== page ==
Atop all this dramatic scenery sits one of the newest PurePods - Pohue. After an hour of twists and turns from Christchurch, then a blood-pumping 25-minute walk through scrub and farmland (leave luggage out of sight in the car and carry only what you need), I arrived for another night in the great outdoors.
Crossing a moss-covered fence line, I caught my first view of home for the night - a pod tucked beneath a stand of macrocarpa trees, fenced off to prevent the local sheep from wandering too close. The view was of muscular hills, rocky outcrops, and the deep blue Port Levy Bay below. The aspect of the pod allows for a sunset through the back wall, then a sunrise through the front. The inclusion of a birdwatching guide, planisphere and telescope provided the perfect activities to while away the evening, before a meal of local salmon and new potatoes grilled on the barbecue, then slices of baked cheesecake.
At dawn, a flock of sheep appeared as greenfinches warmed their breasts in the new daylight. It was another glorious scene to wake up to.
For my final night, I headed to the Waipara Valley, one of the country's best-known wine regions. Waipara benefits from hot summers and low rainfall. The result is clay and limestone soils that produce world-renowned pinot noir, riesling and chardonnay, with more than 100 vineyards and 30 wineries in the small valley.
Above the chardonnay grapes of the organic, biodynamic Greystone vineyard, the PurePod of the same name puts visitors at the very heart of things: I drove directly past the cellar door to reach the PurePod and was later invited to an impromptu wine-tasting to select that all-important bottle for the evening. Dinner included Canterbury rib-eye steak and roasted wedges with chargrilled vegetables. There was also a delightful local cheeseboard of blue brie, cumin gouda and pickles.
Although built to a template, each PurePod offers a remarkably different experience - whether it's a chance to experience New Zealand's wild forces of nature or the pleasures of local gastronomy.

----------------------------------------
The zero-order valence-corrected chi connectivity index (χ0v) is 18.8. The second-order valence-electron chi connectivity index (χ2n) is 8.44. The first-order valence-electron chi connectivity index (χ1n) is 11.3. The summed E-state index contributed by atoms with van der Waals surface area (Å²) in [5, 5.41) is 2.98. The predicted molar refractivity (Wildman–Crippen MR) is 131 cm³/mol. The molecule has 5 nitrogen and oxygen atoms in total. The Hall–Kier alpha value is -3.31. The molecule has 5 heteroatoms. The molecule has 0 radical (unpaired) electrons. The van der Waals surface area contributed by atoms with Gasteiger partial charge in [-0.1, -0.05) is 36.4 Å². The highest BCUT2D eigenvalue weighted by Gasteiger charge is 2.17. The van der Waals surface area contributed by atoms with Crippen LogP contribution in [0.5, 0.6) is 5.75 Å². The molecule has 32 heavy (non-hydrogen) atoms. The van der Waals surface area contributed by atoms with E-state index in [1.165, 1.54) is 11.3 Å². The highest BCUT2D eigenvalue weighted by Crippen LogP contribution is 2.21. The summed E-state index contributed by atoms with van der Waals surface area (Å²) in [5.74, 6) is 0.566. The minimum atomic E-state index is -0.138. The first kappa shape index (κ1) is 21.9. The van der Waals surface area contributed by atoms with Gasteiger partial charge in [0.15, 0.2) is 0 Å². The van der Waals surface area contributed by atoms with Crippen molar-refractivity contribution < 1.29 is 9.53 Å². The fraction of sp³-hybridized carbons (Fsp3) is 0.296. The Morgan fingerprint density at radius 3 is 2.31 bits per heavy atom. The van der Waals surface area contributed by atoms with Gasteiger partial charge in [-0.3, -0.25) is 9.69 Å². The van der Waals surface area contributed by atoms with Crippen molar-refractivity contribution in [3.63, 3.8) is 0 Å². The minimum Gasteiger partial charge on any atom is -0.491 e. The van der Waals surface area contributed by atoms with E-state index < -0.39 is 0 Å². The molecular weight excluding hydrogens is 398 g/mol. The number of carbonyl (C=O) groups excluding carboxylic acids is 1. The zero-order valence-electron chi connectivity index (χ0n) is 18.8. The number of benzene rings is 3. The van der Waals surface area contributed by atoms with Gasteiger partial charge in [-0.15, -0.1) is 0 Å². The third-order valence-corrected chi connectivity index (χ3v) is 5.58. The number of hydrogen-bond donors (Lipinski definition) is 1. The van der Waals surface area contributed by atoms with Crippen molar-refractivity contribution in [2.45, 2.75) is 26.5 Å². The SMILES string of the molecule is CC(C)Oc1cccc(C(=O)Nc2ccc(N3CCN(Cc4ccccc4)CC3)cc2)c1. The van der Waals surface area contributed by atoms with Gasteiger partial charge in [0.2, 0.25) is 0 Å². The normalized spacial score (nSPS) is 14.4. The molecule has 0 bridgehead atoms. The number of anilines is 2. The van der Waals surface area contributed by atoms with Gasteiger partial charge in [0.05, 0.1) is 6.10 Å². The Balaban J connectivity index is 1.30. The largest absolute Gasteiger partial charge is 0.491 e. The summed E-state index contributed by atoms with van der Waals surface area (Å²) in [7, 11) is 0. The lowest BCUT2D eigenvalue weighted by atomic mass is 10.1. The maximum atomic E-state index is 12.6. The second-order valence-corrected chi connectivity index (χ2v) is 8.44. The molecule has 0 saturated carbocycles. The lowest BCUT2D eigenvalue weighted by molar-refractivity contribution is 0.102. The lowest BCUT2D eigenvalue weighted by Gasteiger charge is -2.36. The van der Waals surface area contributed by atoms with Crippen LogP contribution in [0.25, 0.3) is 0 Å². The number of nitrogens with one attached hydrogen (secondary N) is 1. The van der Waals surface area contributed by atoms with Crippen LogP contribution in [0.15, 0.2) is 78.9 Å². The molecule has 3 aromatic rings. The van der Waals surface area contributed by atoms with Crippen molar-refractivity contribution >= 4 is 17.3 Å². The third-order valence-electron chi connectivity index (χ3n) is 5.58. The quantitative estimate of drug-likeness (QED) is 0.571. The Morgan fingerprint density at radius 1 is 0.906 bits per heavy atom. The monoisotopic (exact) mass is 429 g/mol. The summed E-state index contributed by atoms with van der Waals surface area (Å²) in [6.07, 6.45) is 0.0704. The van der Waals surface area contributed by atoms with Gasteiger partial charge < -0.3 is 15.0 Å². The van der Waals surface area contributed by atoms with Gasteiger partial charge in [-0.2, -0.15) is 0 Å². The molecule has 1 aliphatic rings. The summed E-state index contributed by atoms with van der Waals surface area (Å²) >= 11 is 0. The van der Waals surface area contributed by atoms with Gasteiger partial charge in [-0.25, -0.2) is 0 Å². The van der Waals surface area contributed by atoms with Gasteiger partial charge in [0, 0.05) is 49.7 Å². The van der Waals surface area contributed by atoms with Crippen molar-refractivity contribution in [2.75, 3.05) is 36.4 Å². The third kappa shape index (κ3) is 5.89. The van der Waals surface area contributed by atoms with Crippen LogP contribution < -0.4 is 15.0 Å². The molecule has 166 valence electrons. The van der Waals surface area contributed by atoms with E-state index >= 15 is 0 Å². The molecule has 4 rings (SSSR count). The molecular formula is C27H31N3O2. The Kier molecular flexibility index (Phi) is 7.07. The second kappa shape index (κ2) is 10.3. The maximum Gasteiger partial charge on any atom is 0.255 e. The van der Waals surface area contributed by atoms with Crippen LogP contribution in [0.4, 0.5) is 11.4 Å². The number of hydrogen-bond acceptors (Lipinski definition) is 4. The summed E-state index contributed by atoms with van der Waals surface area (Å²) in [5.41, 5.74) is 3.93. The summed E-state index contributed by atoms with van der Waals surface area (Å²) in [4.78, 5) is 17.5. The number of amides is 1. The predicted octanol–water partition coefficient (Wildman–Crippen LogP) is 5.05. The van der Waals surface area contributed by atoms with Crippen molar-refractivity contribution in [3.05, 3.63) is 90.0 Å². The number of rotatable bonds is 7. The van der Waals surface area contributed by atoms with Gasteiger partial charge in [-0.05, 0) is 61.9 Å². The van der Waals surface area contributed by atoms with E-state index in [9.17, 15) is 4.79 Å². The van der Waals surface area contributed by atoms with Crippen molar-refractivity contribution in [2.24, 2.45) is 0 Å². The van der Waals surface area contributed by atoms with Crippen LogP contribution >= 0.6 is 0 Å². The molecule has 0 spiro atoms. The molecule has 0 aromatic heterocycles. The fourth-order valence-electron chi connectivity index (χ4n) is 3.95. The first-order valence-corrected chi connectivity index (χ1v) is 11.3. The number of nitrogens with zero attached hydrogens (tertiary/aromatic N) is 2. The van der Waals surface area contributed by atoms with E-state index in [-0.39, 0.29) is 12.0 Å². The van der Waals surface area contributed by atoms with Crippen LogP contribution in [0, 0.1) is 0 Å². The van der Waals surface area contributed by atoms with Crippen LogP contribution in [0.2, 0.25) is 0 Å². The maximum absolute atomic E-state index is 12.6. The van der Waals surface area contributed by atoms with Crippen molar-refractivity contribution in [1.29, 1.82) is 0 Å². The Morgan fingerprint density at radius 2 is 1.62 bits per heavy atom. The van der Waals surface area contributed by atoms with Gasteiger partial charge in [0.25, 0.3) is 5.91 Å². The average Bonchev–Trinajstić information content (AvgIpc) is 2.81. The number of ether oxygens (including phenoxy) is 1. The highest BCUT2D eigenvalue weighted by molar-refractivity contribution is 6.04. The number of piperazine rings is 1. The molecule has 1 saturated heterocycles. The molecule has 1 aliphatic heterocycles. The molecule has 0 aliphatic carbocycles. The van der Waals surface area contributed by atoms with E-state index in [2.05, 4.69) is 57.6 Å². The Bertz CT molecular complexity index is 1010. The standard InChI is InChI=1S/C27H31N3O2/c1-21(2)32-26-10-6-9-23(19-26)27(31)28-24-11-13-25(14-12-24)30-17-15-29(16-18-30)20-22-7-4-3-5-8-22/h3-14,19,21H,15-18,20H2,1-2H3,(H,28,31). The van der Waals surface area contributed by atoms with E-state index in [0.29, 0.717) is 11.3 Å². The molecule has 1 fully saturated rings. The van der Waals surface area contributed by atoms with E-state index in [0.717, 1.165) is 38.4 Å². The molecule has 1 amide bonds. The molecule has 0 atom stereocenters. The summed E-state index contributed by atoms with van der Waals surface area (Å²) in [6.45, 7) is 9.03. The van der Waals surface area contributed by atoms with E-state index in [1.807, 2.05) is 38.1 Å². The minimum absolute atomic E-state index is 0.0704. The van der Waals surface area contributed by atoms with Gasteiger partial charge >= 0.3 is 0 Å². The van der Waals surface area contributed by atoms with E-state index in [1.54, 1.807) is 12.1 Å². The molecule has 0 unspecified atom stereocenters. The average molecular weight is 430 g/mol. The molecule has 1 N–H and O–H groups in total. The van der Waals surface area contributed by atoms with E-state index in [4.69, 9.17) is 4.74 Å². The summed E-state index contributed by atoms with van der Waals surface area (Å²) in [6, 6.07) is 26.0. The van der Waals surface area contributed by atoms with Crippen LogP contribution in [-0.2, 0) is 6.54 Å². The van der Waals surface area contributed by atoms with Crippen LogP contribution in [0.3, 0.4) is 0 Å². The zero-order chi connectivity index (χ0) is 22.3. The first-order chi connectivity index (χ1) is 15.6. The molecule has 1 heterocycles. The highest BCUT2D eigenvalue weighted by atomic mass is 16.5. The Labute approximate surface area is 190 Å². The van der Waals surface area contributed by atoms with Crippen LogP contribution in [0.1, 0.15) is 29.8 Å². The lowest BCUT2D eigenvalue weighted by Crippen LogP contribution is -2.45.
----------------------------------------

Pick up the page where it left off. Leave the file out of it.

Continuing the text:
Here in wine country, I was no longer isolated from the world but amid one of New Zealand's most cherished industries, with the vines out back and the Waipara valley ahead. It was an entirely different perspective on the country.
I turned the lights off at dusk and, with a fine wine in hand and exceptional view beyond, settled in for another off-grid night under the stars.
PurePods sleep two adults and cost $590 per night; three-course dinner and breakfast package from $149.
Pod squad: small but perfectly formed
Choose from igloos in Lapland, tents on the Mars-like terrain of Jordan or environmentally friendly domes in Chile
Ecocamp Patagonia, Chile
Since opening in 2001, this collection of sustainable eco-domes in the Torres del Paine National Park has garnered numerous awards for its environmentally friendly ethos, not to mention the accolades for its homely and rustic design, inspired by the indigenous Kaweskar tribe and consisting of natural wood floors, low-emission wood-burning stoves, and locally sourced furnishings and ornaments. It's a comfortable base with plenty of opportunities for discovery, including wildlife safaris, excursions on foot, bike, kayak or horse, and guided treks in search of elusive puma.
Levin Iglut, Finnish Lapland
The glass "igloos" of Levin Iglut sit in near-isolation in the northern Finnish wilderness, beneath an unpolluted Arctic sky that, for six months of every year, shimmers with the aurora borealis. Each of the 24 pods contains a bed beneath a clear dome, so guests can lie down in warmth and comfort and gaze up as the lights play out above. Or, if the spirit of adventure takes hold, they can head out into the frozen wastes on snowmobiles, husky safaris, reindeer sleigh rides or snowshoeing expeditions in the company of a hotel guide.
Sun City Camp, Wadi Rum, Jordan
Set amid the stark, red-hued desert sands of Wadi Rum, Sun City Camp's spread of orb-like tents evoke sci-fi images of space pioneers settling the inhospitable Martian wastes (indeed, the Unesco-listed valley has stood in for Mars in more than one Hollywood blockbuster). That said, Sun City Camp offers a few more creature comforts than might be expected on the galactic frontier, from minibars and fruit baskets to plush beds that, through floor-to-ceiling windows, afford sweeping views of jagged mountain peaks by day and star-clustered skies by night.